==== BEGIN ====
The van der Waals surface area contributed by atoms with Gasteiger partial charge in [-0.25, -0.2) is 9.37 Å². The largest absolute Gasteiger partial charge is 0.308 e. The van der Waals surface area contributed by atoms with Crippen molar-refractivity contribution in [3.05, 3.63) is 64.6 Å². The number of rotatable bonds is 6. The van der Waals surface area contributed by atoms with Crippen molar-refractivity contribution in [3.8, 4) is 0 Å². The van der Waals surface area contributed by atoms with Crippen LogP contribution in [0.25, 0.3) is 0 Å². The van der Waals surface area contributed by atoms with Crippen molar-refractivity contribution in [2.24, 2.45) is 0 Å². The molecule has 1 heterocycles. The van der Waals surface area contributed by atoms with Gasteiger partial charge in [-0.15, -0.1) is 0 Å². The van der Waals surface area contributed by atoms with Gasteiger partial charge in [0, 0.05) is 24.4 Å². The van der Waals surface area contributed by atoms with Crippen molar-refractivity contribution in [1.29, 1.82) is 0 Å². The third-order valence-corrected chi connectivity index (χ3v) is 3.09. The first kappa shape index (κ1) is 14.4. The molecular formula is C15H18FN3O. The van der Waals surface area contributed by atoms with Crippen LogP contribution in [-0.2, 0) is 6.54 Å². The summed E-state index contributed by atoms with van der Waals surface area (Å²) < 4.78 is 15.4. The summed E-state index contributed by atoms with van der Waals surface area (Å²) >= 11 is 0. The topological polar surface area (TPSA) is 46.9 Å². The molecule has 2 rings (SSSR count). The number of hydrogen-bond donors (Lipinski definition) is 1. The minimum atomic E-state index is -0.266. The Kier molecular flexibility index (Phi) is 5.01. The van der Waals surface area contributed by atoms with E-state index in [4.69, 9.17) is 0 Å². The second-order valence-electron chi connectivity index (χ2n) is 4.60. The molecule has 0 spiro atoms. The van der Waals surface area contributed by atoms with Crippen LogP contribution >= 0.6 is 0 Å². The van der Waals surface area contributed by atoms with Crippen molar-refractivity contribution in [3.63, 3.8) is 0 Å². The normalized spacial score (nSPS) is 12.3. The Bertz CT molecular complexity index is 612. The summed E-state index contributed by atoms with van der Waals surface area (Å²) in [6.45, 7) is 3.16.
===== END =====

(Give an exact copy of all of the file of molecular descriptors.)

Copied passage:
The van der Waals surface area contributed by atoms with Gasteiger partial charge in [-0.25, -0.2) is 9.37 Å². The largest absolute Gasteiger partial charge is 0.308 e. The van der Waals surface area contributed by atoms with Crippen molar-refractivity contribution in [3.05, 3.63) is 64.6 Å². The number of rotatable bonds is 6. The van der Waals surface area contributed by atoms with Crippen molar-refractivity contribution in [3.8, 4) is 0 Å². The van der Waals surface area contributed by atoms with Crippen LogP contribution in [0.25, 0.3) is 0 Å². The van der Waals surface area contributed by atoms with Crippen molar-refractivity contribution in [2.24, 2.45) is 0 Å². The molecule has 1 heterocycles. The van der Waals surface area contributed by atoms with Gasteiger partial charge in [-0.15, -0.1) is 0 Å². The van der Waals surface area contributed by atoms with Gasteiger partial charge in [0, 0.05) is 24.4 Å². The van der Waals surface area contributed by atoms with Crippen molar-refractivity contribution in [1.29, 1.82) is 0 Å². The third-order valence-corrected chi connectivity index (χ3v) is 3.09. The first kappa shape index (κ1) is 14.4. The molecular formula is C15H18FN3O. The van der Waals surface area contributed by atoms with Crippen LogP contribution in [-0.2, 0) is 6.54 Å². The summed E-state index contributed by atoms with van der Waals surface area (Å²) < 4.78 is 15.4. The summed E-state index contributed by atoms with van der Waals surface area (Å²) >= 11 is 0. The topological polar surface area (TPSA) is 46.9 Å². The molecule has 2 rings (SSSR count). The number of hydrogen-bond donors (Lipinski definition) is 1. The minimum atomic E-state index is -0.266. The Kier molecular flexibility index (Phi) is 5.01. The van der Waals surface area contributed by atoms with E-state index in [4.69, 9.17) is 0 Å². The second-order valence-electron chi connectivity index (χ2n) is 4.60. The molecule has 0 spiro atoms. The van der Waals surface area contributed by atoms with Crippen LogP contribution >= 0.6 is 0 Å². The van der Waals surface area contributed by atoms with Crippen molar-refractivity contribution in [3.63, 3.8) is 0 Å². The normalized spacial score (nSPS) is 12.3. The Bertz CT molecular complexity index is 612. The summed E-state index contributed by atoms with van der Waals surface area (Å²) in [6.45, 7) is 3.16.